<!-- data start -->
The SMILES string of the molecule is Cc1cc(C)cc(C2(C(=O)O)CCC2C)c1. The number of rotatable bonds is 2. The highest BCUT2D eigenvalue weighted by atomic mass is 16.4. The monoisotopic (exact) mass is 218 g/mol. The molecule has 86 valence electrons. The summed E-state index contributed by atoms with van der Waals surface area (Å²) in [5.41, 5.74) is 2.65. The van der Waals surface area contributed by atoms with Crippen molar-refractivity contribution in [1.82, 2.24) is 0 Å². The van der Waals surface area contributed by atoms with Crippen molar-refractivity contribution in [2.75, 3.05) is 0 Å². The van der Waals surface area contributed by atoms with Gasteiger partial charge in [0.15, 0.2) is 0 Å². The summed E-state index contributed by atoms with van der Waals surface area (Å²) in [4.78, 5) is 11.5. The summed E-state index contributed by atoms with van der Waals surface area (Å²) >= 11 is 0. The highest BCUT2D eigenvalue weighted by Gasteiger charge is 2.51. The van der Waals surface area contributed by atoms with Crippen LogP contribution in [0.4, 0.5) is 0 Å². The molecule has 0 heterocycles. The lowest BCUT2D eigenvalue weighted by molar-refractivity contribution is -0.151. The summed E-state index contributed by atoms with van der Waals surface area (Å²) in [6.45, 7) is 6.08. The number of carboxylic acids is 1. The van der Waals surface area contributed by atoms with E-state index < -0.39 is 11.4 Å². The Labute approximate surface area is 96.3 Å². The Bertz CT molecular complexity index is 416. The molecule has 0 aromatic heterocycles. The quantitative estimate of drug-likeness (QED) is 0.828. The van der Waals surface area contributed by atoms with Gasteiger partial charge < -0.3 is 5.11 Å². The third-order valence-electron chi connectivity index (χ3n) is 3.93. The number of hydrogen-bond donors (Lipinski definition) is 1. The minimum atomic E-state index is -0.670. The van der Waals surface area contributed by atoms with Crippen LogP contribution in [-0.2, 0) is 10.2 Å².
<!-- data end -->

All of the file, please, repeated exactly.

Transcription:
The SMILES string of the molecule is Cc1cc(C)cc(C2(C(=O)O)CCC2C)c1. The number of rotatable bonds is 2. The highest BCUT2D eigenvalue weighted by atomic mass is 16.4. The monoisotopic (exact) mass is 218 g/mol. The molecule has 86 valence electrons. The summed E-state index contributed by atoms with van der Waals surface area (Å²) in [5.41, 5.74) is 2.65. The van der Waals surface area contributed by atoms with Crippen molar-refractivity contribution in [1.82, 2.24) is 0 Å². The van der Waals surface area contributed by atoms with Crippen molar-refractivity contribution in [2.75, 3.05) is 0 Å². The van der Waals surface area contributed by atoms with Gasteiger partial charge in [0.15, 0.2) is 0 Å². The summed E-state index contributed by atoms with van der Waals surface area (Å²) in [4.78, 5) is 11.5. The summed E-state index contributed by atoms with van der Waals surface area (Å²) >= 11 is 0. The highest BCUT2D eigenvalue weighted by Gasteiger charge is 2.51. The van der Waals surface area contributed by atoms with Crippen LogP contribution in [0.4, 0.5) is 0 Å². The molecule has 0 heterocycles. The lowest BCUT2D eigenvalue weighted by molar-refractivity contribution is -0.151. The summed E-state index contributed by atoms with van der Waals surface area (Å²) in [6.45, 7) is 6.08. The number of carboxylic acids is 1. The van der Waals surface area contributed by atoms with E-state index < -0.39 is 11.4 Å². The Labute approximate surface area is 96.3 Å². The Bertz CT molecular complexity index is 416. The molecule has 0 aromatic heterocycles. The quantitative estimate of drug-likeness (QED) is 0.828. The van der Waals surface area contributed by atoms with Gasteiger partial charge < -0.3 is 5.11 Å². The third-order valence-electron chi connectivity index (χ3n) is 3.93. The number of hydrogen-bond donors (Lipinski definition) is 1. The minimum atomic E-state index is -0.670. The van der Waals surface area contributed by atoms with Crippen LogP contribution in [-0.2, 0) is 10.2 Å².